A municipal planner indicates that the proximity of the site to the Malibu Knolls neighborhood may be problematic for those residents.
“Due to concerns raised relating to the new event location and proximity to the Malibu Knolls neighborhood by residents, the planning manager has determined that this proposal should be heard by the planning commission at a regularly scheduled public hearing to allow the surrounding neighbors to comment on the proposed event,” the staff report states.
A discussion of the event’s public versus private benefit is also expected to take place.
Amplified music with outdoor and live bands is planned. Amplified sound, according to the staff planner, will only be permitted from 10 a.m. to 6 p.m. on Saturday and Sunday.

SWB Changes Deadline

• Comments Are Now Due by July 12

The State Water Resources Control Board has issued a revised notice of opportunity for public comments on the proposed Civic Center septic ban.
Comment letters to the state board must be received no later than noon on July 12.
The controversial ban, which impacts the Civic Center and surrounding areas, including the Malibu Knolls and Serra Retreat, was adopted by the Los Angeles Regional Water Quality Control Board in November and must be approved by the state board before it is enacted.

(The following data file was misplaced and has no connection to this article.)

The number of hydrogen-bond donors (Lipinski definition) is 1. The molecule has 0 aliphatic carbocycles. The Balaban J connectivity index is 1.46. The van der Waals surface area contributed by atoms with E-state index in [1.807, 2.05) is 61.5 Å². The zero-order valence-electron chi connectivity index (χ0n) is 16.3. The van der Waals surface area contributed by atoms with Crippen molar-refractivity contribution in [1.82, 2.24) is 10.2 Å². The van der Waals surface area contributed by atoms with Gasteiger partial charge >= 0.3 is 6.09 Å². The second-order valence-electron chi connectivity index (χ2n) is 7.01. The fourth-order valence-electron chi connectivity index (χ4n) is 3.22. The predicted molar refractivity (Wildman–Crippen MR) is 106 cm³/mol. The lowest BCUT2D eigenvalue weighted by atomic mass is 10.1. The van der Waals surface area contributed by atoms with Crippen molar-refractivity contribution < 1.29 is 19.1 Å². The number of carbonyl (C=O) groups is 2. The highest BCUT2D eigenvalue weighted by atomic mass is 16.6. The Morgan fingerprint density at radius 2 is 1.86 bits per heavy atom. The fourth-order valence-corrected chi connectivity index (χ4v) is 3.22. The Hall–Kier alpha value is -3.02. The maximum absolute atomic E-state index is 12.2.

The state board’s staff has recommended approval of the ban. A water board spokesperson said a public hearing is tentatively set for the first meeting of the board in September or no later than the last meeting of that month.
The state agency has indicated a separate notice will be sent for a scheduled time and place for the SWRCB hearing.
Comments should be sent to Jeanine Townsend, Clerk of the Board by email at, by fax to 916-341-5620 or by mail to State Water Resources Control Board, 1001 I Street, Sacramento, CA 95814-2828.

Publisher’s Notebook

• Malibu’s ‘Sound’ of Wildlife in Crisis •


I never thought I could find anything to say about the Deepwater Horizon disaster that wasn’t tinged with utter despair. The despair may be just as powerful, but one has to acknowledge that the horrific magnitude of the catastrophe is such there is no way it could have been swept under the rug the way most large-scale corporate failings tend to be. The usually compliant mainstream media has no choice but to keep the spotlight on a technological and, yes, moral failure of this magnitude.
Not so with the deaths occurring daily in the mountains in which Malibu is so luxuriously ensconced. There are no klieg lights, no screaming film footage, but animals from the smallest field mouse to the majestic cougar that call this area home are being lost to a silent disaster—the use of rodenticides. Whether they have paws, claws or wings, every living thing in the natural food chain is imperiled in the name of green lawns, non-native exotic plants or the notion that humans have the right to exterminate whatever they want.